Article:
Russia's internet commission Roskomnadzor on Monday gave Google 24 hours to delete banned and illegal content. It has warned that not doing so would lead to fines and throttling of Google services in the country. The fines would range from 800,000 rubles to 4 million rubles and can go up to 10% of the company's total annual turnover. It has also told Google to unblock a YouTube video posted by the state-run Sputnik France outlet.
The Russian internet watchdog says Google has failed to remove 20-30% of links to content that is banned in Russia including 26,000 instances of illegal content which the search giant has been notified of.
Roskomnadzor told state-run TASS news agency:
The ultimatum appeared just hours after it was disclosed that Google had filed a lawsuit in the Moscow Arbitration Court against Roskomnadzor over its earlier demands to remove 12 videos from YouTube which Russia says calls on minors to participate in unauthorized rallies.
Google and Russia have been clashing over various issues in recent months. YouTube has blocked the channel of pro-Kremlin, conservative Tsargrad TV and removed state-run RT videos which it said promoted coronavirus disinformation. Russia’s competition authorities are also investigating Google for alleged abuse of its market dominance.
Russian lawmakers last week submitted a draft bill that would force foreign technology companies to open offices in Russia if they wanted advertising business from Russian companies. Russia has also enacted laws requiring Russian-made apps, such as browsers and search engines, to be pre-installed on all smartphones sold in Russia.
The Russian government has already slowed down Twitter and has threatened to ban it in the country if it does not comply with its order. Roskomnadzor has previously requested companies like Facebook, TikTok, YouTube, and Twitter to delete posts, videos, and pictures that it believes encourage children to join protests.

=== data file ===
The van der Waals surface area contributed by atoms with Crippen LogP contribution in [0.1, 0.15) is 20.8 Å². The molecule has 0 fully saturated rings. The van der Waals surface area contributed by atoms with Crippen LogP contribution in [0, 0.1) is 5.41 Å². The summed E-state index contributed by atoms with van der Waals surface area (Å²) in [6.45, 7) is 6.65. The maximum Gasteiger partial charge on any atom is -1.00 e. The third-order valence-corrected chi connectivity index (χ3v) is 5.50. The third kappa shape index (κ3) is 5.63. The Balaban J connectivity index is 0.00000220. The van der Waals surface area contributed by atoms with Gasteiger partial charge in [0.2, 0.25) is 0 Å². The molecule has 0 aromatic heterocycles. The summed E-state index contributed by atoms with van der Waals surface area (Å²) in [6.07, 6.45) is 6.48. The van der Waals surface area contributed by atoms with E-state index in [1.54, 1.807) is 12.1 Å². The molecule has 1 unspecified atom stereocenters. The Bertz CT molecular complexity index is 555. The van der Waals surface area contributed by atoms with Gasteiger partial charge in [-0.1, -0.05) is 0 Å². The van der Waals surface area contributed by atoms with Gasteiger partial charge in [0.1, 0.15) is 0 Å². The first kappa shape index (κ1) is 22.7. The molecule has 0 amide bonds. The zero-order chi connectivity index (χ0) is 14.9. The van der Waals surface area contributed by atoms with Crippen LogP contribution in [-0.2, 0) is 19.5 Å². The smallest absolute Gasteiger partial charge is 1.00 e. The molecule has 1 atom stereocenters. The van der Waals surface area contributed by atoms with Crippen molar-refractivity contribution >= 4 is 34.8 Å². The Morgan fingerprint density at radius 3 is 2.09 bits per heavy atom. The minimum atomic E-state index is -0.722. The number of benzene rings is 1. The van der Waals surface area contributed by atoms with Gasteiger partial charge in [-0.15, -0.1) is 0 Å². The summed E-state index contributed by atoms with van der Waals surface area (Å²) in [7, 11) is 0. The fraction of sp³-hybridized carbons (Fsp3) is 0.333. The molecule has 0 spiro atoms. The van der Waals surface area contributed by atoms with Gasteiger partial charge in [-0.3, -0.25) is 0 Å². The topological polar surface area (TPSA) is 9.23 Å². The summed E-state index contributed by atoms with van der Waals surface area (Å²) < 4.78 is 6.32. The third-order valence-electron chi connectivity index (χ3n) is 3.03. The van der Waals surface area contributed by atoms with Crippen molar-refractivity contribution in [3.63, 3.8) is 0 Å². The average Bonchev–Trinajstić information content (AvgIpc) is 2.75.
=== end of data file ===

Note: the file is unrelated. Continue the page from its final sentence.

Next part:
By Usama Jawad96
Twitter bans hundreds of state-affiliated propaganda accounts from Russia and Iran
by Usama Jawad
Twitter has been experimenting with multiple techniques to improve the integrity and health of its platform. It recently announced that it is making it easier to identify accounts held by heads of state, and also unveiled Birdwatch for a community-driven approach to curbing the spread of misinformation. Today, the company has announced that it has banned hundreds of state-affiliated propaganda accounts from Iran, Russia, and Armenia.
Image via Flickr Back in October 2020, Twitter banned 130 accounts from Iran that were disrupting conversations around the first presidential debate. Now, it has banned an additional 238 accounts for manipulation of platform policies. However, the firm has noted that the problematic accounts did not manage to get much engagement.
With regards to its investigations and banning Russian propaganda accounts, Twitter had the following to say:
Lastly, 35 accounts associated with the Armenian government were also banned. These were responsible for furthering the narratives of the Armenian government and also targeted Azerbaijan. Twitter noted that in several cases, these accounts also pretended to be political figures and news operations from Azerbaijan, likely to portray the country in a negative light.
Twitter has announced that it has added information about all of these accounts to its archive for further analysis. This information operations archive was started in October 2018 and currently has the whereabouts of 85,000 accounts from 20 countries which participated in platform manipulation. The Stanford Internet Observatory (SIO) is one of the entities currently studying this data.